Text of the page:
Southern Literature of the Reconstruction Criticism: Old South To New: Continuities In Southern Culture - Essay

Clement Eaton (essay date 1968)

(Nineteenth-Century Literary Criticism)

SOURCE: Eaton, Clement. “What Happened to Culture in the Confederacy.” In The Waning of the Old South Civilization, 1860-1880's, pp. 79-109. Athens: University of Georgia Press, 1968.

[In the following essay, Eaton evaluates the impact of the Civil War on Southern culture.]

The founding of the Southern Confederacy, young Sidney Lanier predicted, would inaugurate a new and glorious era of culture in the Southern states. Having freed themselves from the galling bondage of the old Union, the Southern states would experience a rejuvenation, a sudden burst of prosperity and culture. Macon, Georgia, his birthplace, would become an art center, its streets lined with...

(The entire section is 11074 words.)

Rayburn S. Moore (essay date 1972)

(Nineteenth-Century Literary Criticism)

SOURCE: Moore, Rayburn S. “The Old South and the New: Paul Hamilton Hayne and Maurice Thompson.” Southern Literary Journal 5, no. 1 (fall 1972): 108-22.

[In the following essay, Moore chronicles the correspondence of poet Paul Hamilton Hayne with author and critic James Maurice Thompson, particularly as their writing touches upon the theme of postwar reconciliation between North and South.]

Paul Hamilton Hayne belonged to a prominent Carolina family, several members of which had made important contributions to the history of the state. One of these, Robert Y. Hayne, governor, senator, and proponent of Nullification, was Paul Hayne's uncle and guardian after the...

(The entire section is 5427 words.)

Arlin Turner (essay date 1975)

(Nineteenth-Century Literary Criticism)

SOURCE: Turner, Arlin. “Dim Pages in Literary History: The South Since the Civil War.” In Southern Literary Study: Problems and Possibilities, edited by Louis D. Rubin, Jr. and C. Hugh Holman, pp. 36-47. Chapel Hill: The University of North Carolina Press, 1975.

[In the following essay, Turner comments on the diversity of the American South, and on the need for further study of lesser Southern authors of the post-Civil War period.]

It would be possible, I suppose, to speak of the American South and mean only a portion of the globe bounded by such and such coordinates of longitude and latitude. I sometimes say to a class or seminar in southern literature that the...

(The entire section is 4213 words.)

Carl R. Osthaus (essay date 1976)

(Nineteenth-Century Literary Criticism)

SOURCE: Osthaus, Carl R. “From the Old South to the New South: The Editorial Career of William Tappan Thompson of the Savannah Morning News.The Southern Quarterly 14, no. 3 (April 1976): 237-60.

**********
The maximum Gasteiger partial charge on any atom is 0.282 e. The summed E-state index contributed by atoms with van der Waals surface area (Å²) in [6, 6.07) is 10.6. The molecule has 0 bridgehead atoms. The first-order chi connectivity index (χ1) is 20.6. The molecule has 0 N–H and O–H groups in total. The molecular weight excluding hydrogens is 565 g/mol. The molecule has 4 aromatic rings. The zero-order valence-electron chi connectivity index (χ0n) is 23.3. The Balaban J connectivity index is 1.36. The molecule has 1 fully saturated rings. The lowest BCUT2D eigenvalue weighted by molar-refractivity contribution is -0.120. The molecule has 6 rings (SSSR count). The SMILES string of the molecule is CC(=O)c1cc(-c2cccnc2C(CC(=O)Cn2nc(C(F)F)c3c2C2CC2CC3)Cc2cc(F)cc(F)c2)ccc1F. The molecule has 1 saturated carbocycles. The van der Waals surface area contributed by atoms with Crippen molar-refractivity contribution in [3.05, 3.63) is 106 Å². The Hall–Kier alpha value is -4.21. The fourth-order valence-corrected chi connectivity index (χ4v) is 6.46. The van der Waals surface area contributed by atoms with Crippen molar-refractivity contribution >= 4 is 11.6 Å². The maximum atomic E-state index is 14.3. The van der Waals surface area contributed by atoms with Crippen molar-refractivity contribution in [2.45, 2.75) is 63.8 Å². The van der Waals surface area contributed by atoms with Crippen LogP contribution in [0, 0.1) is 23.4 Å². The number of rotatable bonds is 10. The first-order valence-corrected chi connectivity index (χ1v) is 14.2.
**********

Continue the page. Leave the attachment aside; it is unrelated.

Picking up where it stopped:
[In the following essay, Osthaus documents the career of William Tappan Thompson, an influential writer and Savannah journalist who voiced the opinions of conservative, white supremacist, and non-appeasement Southerners throughout the Reconstruction era.]

In 1882 newspapers all over the South reported the death of Colonel William Tappan Thompson, editor of the Savannah Morning News for almost thirty-two years. The New York Times, one of the few...

(The entire section is 9591 words.)

Michael O'Brien (essay date 1981)

(Nineteenth-Century Literary Criticism)

SOURCE: O’Brien, Michael. “Modernization and the Nineteenth-Century South.” In Rethinking the South: Essays in Intellectual History, pp. 112-28. Baltimore: The Johns Hopkins University Press, 1988.

[In the following essay, originally published in 1981, O'Brien surveys historical treatments of the South from the prewar decades to Reconstruction, emphasizing the theme of historical continuity.]

Students of the South have not infrequently arrived late to historical theory about to go, or just gone, into disrepute. Modernization theory is no exception. Southern historians have begun to flirt with it just when it has come to seem little more than the natural successor...

(The entire section is 7861 words.)

Thomas B. Alexander (essay date 1983)

(Nineteenth-Century Literary Criticism)

SOURCE: Alexander, Thomas B. “The Dimensions of Continuity Across the Civil War.” In The Old South in the Crucible of War, edited by Harry P. Owens and James J. Cooke, pp. 81-97. Jackson: University Press of Mississippi, 1983.

[In the following excerpt, Alexander discusses political continuity and historical change that occurred over the Civil War period.]

… It does not take one long to discover that not only is consensus lacking about the essence of Southernism but that one line of argument denies the existence of anything uniquely Southern and concedes only that Southern traits were exceptional, if at all, in being slight exaggerations of American traits. As...

(The entire section is 5824 words.)